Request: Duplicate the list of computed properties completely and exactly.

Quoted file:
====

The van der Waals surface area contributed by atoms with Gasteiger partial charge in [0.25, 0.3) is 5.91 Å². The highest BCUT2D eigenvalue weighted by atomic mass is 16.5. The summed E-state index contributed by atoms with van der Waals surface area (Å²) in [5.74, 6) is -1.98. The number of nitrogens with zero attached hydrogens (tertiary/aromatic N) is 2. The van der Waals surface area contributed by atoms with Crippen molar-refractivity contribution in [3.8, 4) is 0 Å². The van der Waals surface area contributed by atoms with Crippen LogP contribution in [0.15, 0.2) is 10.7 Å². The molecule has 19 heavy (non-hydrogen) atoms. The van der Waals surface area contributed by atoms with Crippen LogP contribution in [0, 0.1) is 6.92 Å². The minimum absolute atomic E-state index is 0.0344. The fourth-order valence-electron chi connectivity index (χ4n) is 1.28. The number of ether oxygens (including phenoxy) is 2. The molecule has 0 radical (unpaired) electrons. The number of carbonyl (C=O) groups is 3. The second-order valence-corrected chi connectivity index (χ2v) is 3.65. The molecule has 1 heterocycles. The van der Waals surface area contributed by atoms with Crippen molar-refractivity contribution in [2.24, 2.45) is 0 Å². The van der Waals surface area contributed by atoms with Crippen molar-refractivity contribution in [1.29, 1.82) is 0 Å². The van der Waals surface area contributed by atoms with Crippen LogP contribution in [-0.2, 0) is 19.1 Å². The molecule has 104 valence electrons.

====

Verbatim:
The van der Waals surface area contributed by atoms with Gasteiger partial charge in [0.25, 0.3) is 5.91 Å². The highest BCUT2D eigenvalue weighted by atomic mass is 16.5. The summed E-state index contributed by atoms with van der Waals surface area (Å²) in [5.74, 6) is -1.98. The number of nitrogens with zero attached hydrogens (tertiary/aromatic N) is 2. The van der Waals surface area contributed by atoms with Crippen molar-refractivity contribution in [3.8, 4) is 0 Å². The van der Waals surface area contributed by atoms with Crippen LogP contribution in [0.15, 0.2) is 10.7 Å². The molecule has 19 heavy (non-hydrogen) atoms. The van der Waals surface area contributed by atoms with Crippen LogP contribution in [0, 0.1) is 6.92 Å². The minimum absolute atomic E-state index is 0.0344. The fourth-order valence-electron chi connectivity index (χ4n) is 1.28. The number of ether oxygens (including phenoxy) is 2. The molecule has 0 radical (unpaired) electrons. The number of carbonyl (C=O) groups is 3. The second-order valence-corrected chi connectivity index (χ2v) is 3.65. The molecule has 1 heterocycles. The van der Waals surface area contributed by atoms with Crippen molar-refractivity contribution in [2.24, 2.45) is 0 Å². The van der Waals surface area contributed by atoms with Crippen molar-refractivity contribution in [1.29, 1.82) is 0 Å². The van der Waals surface area contributed by atoms with Crippen LogP contribution in [-0.2, 0) is 19.1 Å². The molecule has 104 valence electrons.